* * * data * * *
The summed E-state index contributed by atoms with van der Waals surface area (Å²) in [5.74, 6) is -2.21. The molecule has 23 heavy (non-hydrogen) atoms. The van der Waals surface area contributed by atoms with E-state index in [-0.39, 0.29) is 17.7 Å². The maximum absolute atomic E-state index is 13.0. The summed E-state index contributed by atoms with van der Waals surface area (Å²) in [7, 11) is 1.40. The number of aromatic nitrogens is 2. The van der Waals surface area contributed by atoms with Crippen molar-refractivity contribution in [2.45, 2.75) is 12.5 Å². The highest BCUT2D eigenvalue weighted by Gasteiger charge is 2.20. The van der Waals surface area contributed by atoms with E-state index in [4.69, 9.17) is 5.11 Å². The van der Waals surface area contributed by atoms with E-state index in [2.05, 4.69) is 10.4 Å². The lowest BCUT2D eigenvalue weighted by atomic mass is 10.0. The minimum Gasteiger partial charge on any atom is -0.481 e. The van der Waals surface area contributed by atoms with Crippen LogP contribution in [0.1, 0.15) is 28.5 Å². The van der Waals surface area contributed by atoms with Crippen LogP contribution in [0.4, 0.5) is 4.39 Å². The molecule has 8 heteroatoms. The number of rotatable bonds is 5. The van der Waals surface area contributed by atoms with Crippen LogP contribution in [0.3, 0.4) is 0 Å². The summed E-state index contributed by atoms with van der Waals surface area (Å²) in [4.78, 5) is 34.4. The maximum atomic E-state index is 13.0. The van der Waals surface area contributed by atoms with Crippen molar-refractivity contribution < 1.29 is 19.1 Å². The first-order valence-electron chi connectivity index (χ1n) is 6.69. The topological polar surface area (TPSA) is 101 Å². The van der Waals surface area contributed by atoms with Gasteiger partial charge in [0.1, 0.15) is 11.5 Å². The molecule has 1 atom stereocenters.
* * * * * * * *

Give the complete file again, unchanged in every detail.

The summed E-state index contributed by atoms with van der Waals surface area (Å²) in [5.74, 6) is -2.21. The molecule has 23 heavy (non-hydrogen) atoms. The van der Waals surface area contributed by atoms with E-state index in [-0.39, 0.29) is 17.7 Å². The maximum absolute atomic E-state index is 13.0. The summed E-state index contributed by atoms with van der Waals surface area (Å²) in [7, 11) is 1.40. The number of aromatic nitrogens is 2. The van der Waals surface area contributed by atoms with Crippen molar-refractivity contribution in [2.45, 2.75) is 12.5 Å². The highest BCUT2D eigenvalue weighted by Gasteiger charge is 2.20. The van der Waals surface area contributed by atoms with E-state index in [4.69, 9.17) is 5.11 Å². The van der Waals surface area contributed by atoms with E-state index in [2.05, 4.69) is 10.4 Å². The lowest BCUT2D eigenvalue weighted by atomic mass is 10.0. The minimum Gasteiger partial charge on any atom is -0.481 e. The van der Waals surface area contributed by atoms with Crippen LogP contribution in [0.1, 0.15) is 28.5 Å². The van der Waals surface area contributed by atoms with Crippen LogP contribution in [0.4, 0.5) is 4.39 Å². The molecule has 8 heteroatoms. The number of rotatable bonds is 5. The van der Waals surface area contributed by atoms with Crippen LogP contribution in [0.3, 0.4) is 0 Å². The summed E-state index contributed by atoms with van der Waals surface area (Å²) in [4.78, 5) is 34.4. The maximum atomic E-state index is 13.0. The van der Waals surface area contributed by atoms with Crippen molar-refractivity contribution < 1.29 is 19.1 Å². The first-order valence-electron chi connectivity index (χ1n) is 6.69. The topological polar surface area (TPSA) is 101 Å². The van der Waals surface area contributed by atoms with Gasteiger partial charge in [0.1, 0.15) is 11.5 Å². The molecule has 1 atom stereocenters.